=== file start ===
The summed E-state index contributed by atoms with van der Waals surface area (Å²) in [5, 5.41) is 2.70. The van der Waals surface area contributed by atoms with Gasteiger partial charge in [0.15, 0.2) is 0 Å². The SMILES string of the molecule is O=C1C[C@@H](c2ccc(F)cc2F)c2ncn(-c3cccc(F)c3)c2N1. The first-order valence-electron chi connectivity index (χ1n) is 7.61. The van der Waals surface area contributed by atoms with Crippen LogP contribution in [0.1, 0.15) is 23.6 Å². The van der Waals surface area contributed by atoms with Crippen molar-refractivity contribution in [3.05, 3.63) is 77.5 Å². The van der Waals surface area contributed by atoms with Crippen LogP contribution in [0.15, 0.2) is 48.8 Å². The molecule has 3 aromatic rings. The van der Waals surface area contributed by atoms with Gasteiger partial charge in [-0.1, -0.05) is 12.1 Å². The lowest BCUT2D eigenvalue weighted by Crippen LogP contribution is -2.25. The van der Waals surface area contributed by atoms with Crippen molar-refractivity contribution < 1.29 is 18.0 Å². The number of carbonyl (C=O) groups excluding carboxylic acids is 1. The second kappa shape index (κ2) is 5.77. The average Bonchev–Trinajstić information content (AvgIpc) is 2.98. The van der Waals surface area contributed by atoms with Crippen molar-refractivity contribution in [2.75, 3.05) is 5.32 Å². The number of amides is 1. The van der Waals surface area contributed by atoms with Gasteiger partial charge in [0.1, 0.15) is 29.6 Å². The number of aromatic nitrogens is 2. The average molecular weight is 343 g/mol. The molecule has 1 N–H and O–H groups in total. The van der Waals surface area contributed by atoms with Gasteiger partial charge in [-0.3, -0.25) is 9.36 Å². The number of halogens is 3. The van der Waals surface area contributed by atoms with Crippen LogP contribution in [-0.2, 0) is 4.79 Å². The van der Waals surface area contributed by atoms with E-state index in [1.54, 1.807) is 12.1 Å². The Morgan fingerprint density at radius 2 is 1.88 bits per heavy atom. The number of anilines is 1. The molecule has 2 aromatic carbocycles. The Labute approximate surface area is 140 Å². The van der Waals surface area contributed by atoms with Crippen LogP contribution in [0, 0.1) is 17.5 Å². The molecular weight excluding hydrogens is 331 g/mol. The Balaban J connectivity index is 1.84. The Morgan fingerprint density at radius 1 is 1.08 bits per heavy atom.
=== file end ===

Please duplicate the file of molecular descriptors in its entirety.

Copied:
The summed E-state index contributed by atoms with van der Waals surface area (Å²) in [5, 5.41) is 2.70. The van der Waals surface area contributed by atoms with Gasteiger partial charge in [0.15, 0.2) is 0 Å². The SMILES string of the molecule is O=C1C[C@@H](c2ccc(F)cc2F)c2ncn(-c3cccc(F)c3)c2N1. The first-order valence-electron chi connectivity index (χ1n) is 7.61. The van der Waals surface area contributed by atoms with Crippen LogP contribution in [0.1, 0.15) is 23.6 Å². The van der Waals surface area contributed by atoms with Crippen molar-refractivity contribution in [3.05, 3.63) is 77.5 Å². The van der Waals surface area contributed by atoms with Crippen LogP contribution in [0.15, 0.2) is 48.8 Å². The molecule has 3 aromatic rings. The van der Waals surface area contributed by atoms with Gasteiger partial charge in [-0.1, -0.05) is 12.1 Å². The lowest BCUT2D eigenvalue weighted by Crippen LogP contribution is -2.25. The van der Waals surface area contributed by atoms with Crippen molar-refractivity contribution < 1.29 is 18.0 Å². The number of carbonyl (C=O) groups excluding carboxylic acids is 1. The second kappa shape index (κ2) is 5.77. The average Bonchev–Trinajstić information content (AvgIpc) is 2.98. The van der Waals surface area contributed by atoms with Crippen molar-refractivity contribution in [2.75, 3.05) is 5.32 Å². The number of amides is 1. The van der Waals surface area contributed by atoms with Gasteiger partial charge in [0.1, 0.15) is 29.6 Å². The number of aromatic nitrogens is 2. The average molecular weight is 343 g/mol. The molecule has 1 N–H and O–H groups in total. The van der Waals surface area contributed by atoms with Gasteiger partial charge in [-0.3, -0.25) is 9.36 Å². The number of halogens is 3. The van der Waals surface area contributed by atoms with Crippen LogP contribution in [-0.2, 0) is 4.79 Å². The van der Waals surface area contributed by atoms with E-state index in [1.54, 1.807) is 12.1 Å². The Morgan fingerprint density at radius 2 is 1.88 bits per heavy atom. The number of anilines is 1. The molecule has 2 aromatic carbocycles. The Labute approximate surface area is 140 Å². The van der Waals surface area contributed by atoms with Crippen LogP contribution in [0, 0.1) is 17.5 Å². The molecular weight excluding hydrogens is 331 g/mol. The Balaban J connectivity index is 1.84. The Morgan fingerprint density at radius 1 is 1.08 bits per heavy atom.